So I guess I wasn’t the first Brit. It also reminded me I needed some photos myself. “Where are you going?” asked Mico, as I left to get my camera. “Keep picking, there’ll be time for photos later.” He was a hard task master, but generous. “Eat, eat,” he urged, as we picked. And I did, eating black, deliciously sweet grapes, so refreshing in the sun.
Back and forth, up and down the rows we worked, in the ever-increasing heat. “How do they decide when to pick?” I asked, imagining some ancient rite. Wrong again: it’s all very scientific, with the picking date decided by microscope. As harvest time approaches, samples are taken regularly from different parts of the vineyard and analysed to ensure the sugar content is just right. This year, with its long hot summer, the grapes have ripened early and are being harvested about ten days earlier than last year, when the weather was cooler and wetter.
Will it be a good year?
“Would this year’s wine be a good one?” I asked, positive our lovely summer must be reflected in a fantastic wine. This question provoked a lot of conversation, with the consensus being it would be a good year. But, then again, they all agreed, last year had also been good, with the grapes just a little less sweet, so not quite as alcoholic. This year, with the intense sun, the grapes are far sweeter. “But perhaps,” someone added, “they may be too sweet?” Which led to my next wine-making lesson.
If there is too much sugar in the grapes, the wine will become too alcoholic – not bad, just very strong – while if it is too low, it will be too weak (which is bad news). Wine normally has an alcoholic strength of around 13%. During fermentation it will usually rise to about 19%, before dropping back. If, however, it rises to 21% or higher, you’ve got a problem.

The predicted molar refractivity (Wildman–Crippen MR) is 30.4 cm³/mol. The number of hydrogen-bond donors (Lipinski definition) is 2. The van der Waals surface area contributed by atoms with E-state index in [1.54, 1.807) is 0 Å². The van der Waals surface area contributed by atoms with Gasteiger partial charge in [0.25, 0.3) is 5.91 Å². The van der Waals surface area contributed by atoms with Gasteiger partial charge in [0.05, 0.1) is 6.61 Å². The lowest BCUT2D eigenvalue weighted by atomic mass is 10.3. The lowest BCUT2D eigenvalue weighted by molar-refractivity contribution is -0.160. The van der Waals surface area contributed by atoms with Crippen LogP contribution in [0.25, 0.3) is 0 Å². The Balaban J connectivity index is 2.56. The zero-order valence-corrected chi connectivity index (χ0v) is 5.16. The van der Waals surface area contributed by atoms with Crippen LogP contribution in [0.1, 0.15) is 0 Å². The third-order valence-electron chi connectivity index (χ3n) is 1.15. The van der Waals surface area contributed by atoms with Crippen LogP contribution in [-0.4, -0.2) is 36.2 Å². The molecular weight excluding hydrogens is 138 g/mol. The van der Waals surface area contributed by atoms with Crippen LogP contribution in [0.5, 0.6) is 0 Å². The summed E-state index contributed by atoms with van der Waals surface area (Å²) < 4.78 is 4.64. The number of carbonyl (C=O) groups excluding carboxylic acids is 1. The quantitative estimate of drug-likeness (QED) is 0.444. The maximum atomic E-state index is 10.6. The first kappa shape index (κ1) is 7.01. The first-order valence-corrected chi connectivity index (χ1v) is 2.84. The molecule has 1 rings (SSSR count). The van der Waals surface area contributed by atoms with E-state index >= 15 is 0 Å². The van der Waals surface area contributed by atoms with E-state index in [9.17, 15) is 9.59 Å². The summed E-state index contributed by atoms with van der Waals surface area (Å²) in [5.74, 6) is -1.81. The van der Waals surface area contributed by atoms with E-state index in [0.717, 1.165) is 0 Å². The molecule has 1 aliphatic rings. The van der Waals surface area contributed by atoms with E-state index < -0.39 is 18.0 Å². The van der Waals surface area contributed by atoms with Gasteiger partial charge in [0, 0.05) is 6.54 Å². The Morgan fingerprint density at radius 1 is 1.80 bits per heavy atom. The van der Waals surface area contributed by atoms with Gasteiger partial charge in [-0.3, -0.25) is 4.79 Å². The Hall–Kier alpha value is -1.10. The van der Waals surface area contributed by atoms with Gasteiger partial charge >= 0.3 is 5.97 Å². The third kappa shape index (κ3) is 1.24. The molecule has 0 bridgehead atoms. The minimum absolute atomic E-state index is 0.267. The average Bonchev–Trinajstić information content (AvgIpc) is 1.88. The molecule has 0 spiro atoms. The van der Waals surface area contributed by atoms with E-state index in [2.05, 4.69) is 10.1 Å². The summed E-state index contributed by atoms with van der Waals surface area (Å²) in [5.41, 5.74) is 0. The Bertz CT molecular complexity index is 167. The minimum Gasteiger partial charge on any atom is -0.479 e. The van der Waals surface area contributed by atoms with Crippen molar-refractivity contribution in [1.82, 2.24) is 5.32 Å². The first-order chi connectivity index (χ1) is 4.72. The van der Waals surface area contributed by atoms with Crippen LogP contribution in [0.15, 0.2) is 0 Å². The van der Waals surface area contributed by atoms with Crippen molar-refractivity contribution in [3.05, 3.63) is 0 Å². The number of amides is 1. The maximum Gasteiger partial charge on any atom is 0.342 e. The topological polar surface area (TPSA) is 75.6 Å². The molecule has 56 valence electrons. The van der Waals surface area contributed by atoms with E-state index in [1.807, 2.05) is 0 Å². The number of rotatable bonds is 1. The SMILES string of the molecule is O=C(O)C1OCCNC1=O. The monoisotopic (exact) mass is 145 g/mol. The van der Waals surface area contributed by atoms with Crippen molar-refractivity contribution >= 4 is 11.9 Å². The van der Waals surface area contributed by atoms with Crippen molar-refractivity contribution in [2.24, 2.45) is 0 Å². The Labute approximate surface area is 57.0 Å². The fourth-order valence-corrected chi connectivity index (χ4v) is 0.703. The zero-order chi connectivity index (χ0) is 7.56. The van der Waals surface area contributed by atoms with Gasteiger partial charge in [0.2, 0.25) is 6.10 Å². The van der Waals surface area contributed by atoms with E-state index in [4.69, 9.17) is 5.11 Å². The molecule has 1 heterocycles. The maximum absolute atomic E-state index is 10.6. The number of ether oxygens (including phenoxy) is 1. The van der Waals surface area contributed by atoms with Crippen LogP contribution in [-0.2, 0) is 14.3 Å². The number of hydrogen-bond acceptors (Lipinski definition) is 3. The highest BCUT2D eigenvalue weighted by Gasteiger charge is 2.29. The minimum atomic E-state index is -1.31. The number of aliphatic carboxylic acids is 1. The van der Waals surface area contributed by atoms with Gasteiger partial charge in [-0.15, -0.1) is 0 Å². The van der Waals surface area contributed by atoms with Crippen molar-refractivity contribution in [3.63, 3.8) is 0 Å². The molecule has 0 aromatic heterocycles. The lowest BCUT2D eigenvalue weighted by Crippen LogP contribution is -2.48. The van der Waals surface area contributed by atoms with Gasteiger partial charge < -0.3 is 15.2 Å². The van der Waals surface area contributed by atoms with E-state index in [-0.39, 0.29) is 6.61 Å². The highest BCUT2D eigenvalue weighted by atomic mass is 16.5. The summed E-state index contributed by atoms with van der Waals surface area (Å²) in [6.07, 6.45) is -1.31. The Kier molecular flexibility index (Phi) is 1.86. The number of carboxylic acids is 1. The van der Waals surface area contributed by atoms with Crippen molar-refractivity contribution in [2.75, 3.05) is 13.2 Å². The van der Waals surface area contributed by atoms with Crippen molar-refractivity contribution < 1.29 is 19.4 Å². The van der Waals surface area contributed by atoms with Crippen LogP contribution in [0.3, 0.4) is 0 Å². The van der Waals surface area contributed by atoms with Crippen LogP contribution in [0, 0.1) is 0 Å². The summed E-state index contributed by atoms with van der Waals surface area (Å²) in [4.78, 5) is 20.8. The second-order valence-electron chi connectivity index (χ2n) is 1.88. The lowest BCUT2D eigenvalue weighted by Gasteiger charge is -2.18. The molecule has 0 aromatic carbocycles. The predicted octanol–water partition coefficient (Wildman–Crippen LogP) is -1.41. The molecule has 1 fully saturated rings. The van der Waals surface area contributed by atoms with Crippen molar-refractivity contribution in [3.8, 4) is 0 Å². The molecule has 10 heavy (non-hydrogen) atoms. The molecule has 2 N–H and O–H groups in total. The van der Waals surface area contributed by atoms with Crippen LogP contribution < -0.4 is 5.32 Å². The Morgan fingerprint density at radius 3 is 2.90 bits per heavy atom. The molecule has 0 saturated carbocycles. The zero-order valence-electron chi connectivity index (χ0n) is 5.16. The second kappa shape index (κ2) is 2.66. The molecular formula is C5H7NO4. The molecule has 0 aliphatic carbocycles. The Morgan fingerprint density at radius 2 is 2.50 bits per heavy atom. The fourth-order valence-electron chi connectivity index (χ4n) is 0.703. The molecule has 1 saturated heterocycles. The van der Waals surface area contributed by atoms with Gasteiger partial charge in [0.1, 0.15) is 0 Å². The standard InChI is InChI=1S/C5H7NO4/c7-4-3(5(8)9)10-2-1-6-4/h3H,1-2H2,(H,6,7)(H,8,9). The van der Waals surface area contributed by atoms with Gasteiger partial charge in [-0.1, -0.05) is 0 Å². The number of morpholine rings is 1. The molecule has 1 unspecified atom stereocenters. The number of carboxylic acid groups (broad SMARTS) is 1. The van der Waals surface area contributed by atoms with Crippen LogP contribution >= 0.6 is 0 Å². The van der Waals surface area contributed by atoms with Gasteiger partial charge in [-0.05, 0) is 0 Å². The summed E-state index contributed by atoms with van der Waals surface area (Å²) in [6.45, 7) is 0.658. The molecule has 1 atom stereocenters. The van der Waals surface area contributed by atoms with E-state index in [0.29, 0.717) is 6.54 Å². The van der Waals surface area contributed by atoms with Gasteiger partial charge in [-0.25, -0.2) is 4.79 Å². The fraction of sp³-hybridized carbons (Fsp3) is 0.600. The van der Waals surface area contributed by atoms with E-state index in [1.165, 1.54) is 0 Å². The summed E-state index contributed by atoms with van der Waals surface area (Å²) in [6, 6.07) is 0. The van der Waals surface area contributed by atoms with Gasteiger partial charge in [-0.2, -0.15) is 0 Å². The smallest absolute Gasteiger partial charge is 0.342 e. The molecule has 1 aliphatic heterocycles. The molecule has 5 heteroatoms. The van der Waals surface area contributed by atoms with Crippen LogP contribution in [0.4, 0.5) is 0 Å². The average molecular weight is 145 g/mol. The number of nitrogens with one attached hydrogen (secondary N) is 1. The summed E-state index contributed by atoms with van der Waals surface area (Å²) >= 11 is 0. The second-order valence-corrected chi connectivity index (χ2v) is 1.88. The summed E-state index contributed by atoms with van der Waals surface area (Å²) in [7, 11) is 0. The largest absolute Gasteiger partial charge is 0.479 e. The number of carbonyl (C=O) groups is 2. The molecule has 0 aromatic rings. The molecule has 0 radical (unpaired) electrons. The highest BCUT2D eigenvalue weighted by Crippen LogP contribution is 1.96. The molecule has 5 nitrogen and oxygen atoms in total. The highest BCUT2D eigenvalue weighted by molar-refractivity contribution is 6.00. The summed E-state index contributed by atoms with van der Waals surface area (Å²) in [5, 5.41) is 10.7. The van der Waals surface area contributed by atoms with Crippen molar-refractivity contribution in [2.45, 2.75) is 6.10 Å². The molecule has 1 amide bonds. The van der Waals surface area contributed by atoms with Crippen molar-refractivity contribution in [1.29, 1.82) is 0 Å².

Might this happen if our grapes had got too sweet before they were harvested, I wondered? Mico was quick to reassure me I needn’t worry. “We can determine if this might happen by measuring the grapes’ sugar content before we start fermentation,” he said “and simply add some water. But it must be added at the start. If we wait until the problem occurs, it is too late.”
After all that chemistry, I had a far more practical question, “How do you keep the birds off the grapes?” This produced a laugh and another flurry of conversation. The general consensus was: Mico. It wasn’t that he was scary, he was just always there, tending his vines. “In the Med it’s acknowledged that vine tending is the hardest job,” explained Marija. “Olive trees look after themselves, but vines need constant attention – it’s tough, back-breaking work.”
She didn’t need to tell me – so was picking! As the temperatures rose, we all got more and more tired and the conversation trailed off. By this stage, I’d learned another trick and positioned myself on the west side of the vine, so was picking in the shade.
Finally, at 12:30, the trailers were full, we were finished and it was time for lunch. Mico drove one of the tractors, his cousin the other and we all headed off in our cars.
Rewarded with lunch
Nona Marija and the rest of the konoba team were waiting to reward us with a fantastic lunch – light beef consommé, sprinkled with freshly grated pecorino romano cheese; local green peppers, stuffed with mince and rice in a tomato sauce; and pekar-cooked lamb and chicken. Of course, everything was delicious … and of course, I ate too much. But for once, I’d really earned a good lunch.
And what did we drink? Wine, of course, and this time, as it flowed from the jug, I knew exactly where it had come from and the hard work involved in harvesting it.
But the harvest was just one stage of many. After lunch, Marija and I left the grape pickers, who were off to continue with the next step in the process. Now the grapes had to be crushed … to get the magic of fermentation under way.
Was that the last I saw of the grapes I’d toiled to harvest? It wasn’t. I’ve revisited over the past weeks, following my grapes through their fermentation, tasting it as it went. Soon, so very soon, I look forward to tasting the first real bottle when the wine’s ready to hit the konoba tables.
First posted December 2011